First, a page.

Four African-American vets reunite after years apart on a trip to Vietnam seeking the remains of their fallen squadron leader and a stash of gold he helped them hide. But the Bloods will have to face the challenges of the Vietnamese jungle, bandits, and the unresolved trauma of their years spent at war before they can return home safely.
Spike Lee is not afraid of political statements. In his last film, BlackKlansman, the director tied the story of an African-American police officer taking down the Ku Klux Klan to his own despair at the US’ hatred culture post-Trump’s presidential election. What could have been a morally uplifting story in another director’s hands was underpinned by Lee’s own anger at African-Americans’ historic mistreatment. This was reinforced by directing that blended documentary-making, pastiching other film genres, and video-diary-esque revelations of characters’ political motivations. It’s a style that’s uniquely Lee’s – and is back in force with Da 5 Bloods.
The film opens with an interview of Muhammad Ali. An outspoken African-American rights activist, Ali’s Vietnam War commentary stays in our mind as Lee runs a montage of news stories, documentary footage, and horrific images of the conflict. By framing the narrative of African-American soldiers and US civilians front and centre, we see a new side of the War. This alternative perspective continues throughout the film. Lee switches aspect ratios between modern day and flashback; he transplants characters’ older selves into their recollections; he uses documentary-style close ups to make the narrative seem more real. He continues to drop in images and clips of pop culture to break up the story. It’s a unique directing style that reminds us not to get too close to the narrative, that there is a political purpose here. Lee uses another interview clip to end Da 5 Bloods, this time of Dr. Martin Luther King. From the outspoken Ali to the peaceful King, both are important figures in African-American history and both had very different experiences of fitting into US society. With this, Lee shows us the answer to a more equitable society may be somewhere between these two leaders.
Where Da 5 Bloods falls down is in its rambling, overlong story. From the outset we seem to barely learn anything about the four Vietnam vets or their fallen leader they are travelling to exhume. Their characters are stock; the funny one, the serious one, the unhinged one. This may have been Lee’s conscious choice, to lampoon what Vietnam War films do with White characters. But it seems wrong to tell a story about an under-represented element of US military history without taking his main characters seriously. The narrative too seems to ramble, bouncing from one scene to the next with not enough consideration of what went before. It’s as if Lee was trying to do so much that he just became overwhelmed. With judicious editing, the film could have been more succinct.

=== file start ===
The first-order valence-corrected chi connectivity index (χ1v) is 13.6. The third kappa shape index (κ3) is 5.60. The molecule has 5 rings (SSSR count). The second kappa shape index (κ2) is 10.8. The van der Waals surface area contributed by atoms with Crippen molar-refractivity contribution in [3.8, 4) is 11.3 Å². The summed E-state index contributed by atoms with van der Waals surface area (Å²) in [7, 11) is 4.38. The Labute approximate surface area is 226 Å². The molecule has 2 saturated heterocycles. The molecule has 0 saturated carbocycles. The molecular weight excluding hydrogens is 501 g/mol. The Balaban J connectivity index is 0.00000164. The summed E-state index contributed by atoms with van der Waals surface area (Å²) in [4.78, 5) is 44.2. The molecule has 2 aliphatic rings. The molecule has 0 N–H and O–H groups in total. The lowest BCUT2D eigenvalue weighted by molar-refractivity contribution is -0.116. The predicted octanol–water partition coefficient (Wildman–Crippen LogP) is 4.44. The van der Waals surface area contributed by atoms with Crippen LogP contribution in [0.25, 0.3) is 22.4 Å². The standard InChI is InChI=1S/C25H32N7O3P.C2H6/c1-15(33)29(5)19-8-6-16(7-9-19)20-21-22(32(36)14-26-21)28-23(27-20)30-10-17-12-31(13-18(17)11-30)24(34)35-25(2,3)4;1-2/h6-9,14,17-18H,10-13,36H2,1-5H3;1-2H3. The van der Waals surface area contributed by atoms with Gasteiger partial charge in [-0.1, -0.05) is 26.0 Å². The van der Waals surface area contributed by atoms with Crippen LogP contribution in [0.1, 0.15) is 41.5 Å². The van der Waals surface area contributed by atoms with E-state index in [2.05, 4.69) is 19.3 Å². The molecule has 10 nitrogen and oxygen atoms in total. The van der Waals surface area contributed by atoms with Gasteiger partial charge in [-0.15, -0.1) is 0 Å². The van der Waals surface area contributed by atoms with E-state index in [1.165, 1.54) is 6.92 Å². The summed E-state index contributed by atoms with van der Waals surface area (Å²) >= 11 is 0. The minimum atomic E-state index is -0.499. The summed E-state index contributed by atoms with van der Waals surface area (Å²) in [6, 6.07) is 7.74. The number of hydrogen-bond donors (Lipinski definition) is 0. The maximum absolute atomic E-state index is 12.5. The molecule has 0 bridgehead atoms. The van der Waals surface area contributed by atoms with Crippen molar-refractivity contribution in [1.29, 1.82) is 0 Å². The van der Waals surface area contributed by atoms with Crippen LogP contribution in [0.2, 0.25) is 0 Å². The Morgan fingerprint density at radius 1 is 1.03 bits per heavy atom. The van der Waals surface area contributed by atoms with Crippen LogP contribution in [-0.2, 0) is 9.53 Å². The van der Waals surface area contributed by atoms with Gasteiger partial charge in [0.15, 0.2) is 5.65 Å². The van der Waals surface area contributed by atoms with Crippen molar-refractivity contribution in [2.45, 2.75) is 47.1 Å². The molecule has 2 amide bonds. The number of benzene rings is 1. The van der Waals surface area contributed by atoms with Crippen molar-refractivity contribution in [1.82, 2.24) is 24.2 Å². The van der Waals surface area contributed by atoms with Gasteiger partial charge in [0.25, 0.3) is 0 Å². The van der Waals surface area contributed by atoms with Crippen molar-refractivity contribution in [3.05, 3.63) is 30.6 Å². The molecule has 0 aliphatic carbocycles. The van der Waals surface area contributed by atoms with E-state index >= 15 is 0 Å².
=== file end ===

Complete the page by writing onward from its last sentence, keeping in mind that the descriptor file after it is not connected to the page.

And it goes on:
Delroy Lindo, as the emotionally unstable Paul, is by far and away the powerhouse performer of Da 5 Bloods. From the outset Lindo has an unhinged energy that adds tension to every scene and undermines the returning vets’ dynamic. As Paul descends into madness, we become more connected to him than his rounded comrades. Lindo flits so easily between flinty coldness and shaking vulnerability that we are entranced, no matter how unhinged his character becomes. There aren’t many other notables acting turns to speak of however, as many characters are thin and uninspiring despite the film’s ample screen time.
Da 5 Bloods is a lot: a war-film pastiche, a compelling heist, an emotional drama, a political statement. In juggling it all, Lee does the best job expected. But the film could have been improved by more character building and a shorter run time.
Spike Lee’s politics-laced historical film is an unexpectedly powerful statement in extraordinary times – but doesn’t measure up to Lee’s best work. 7/10.
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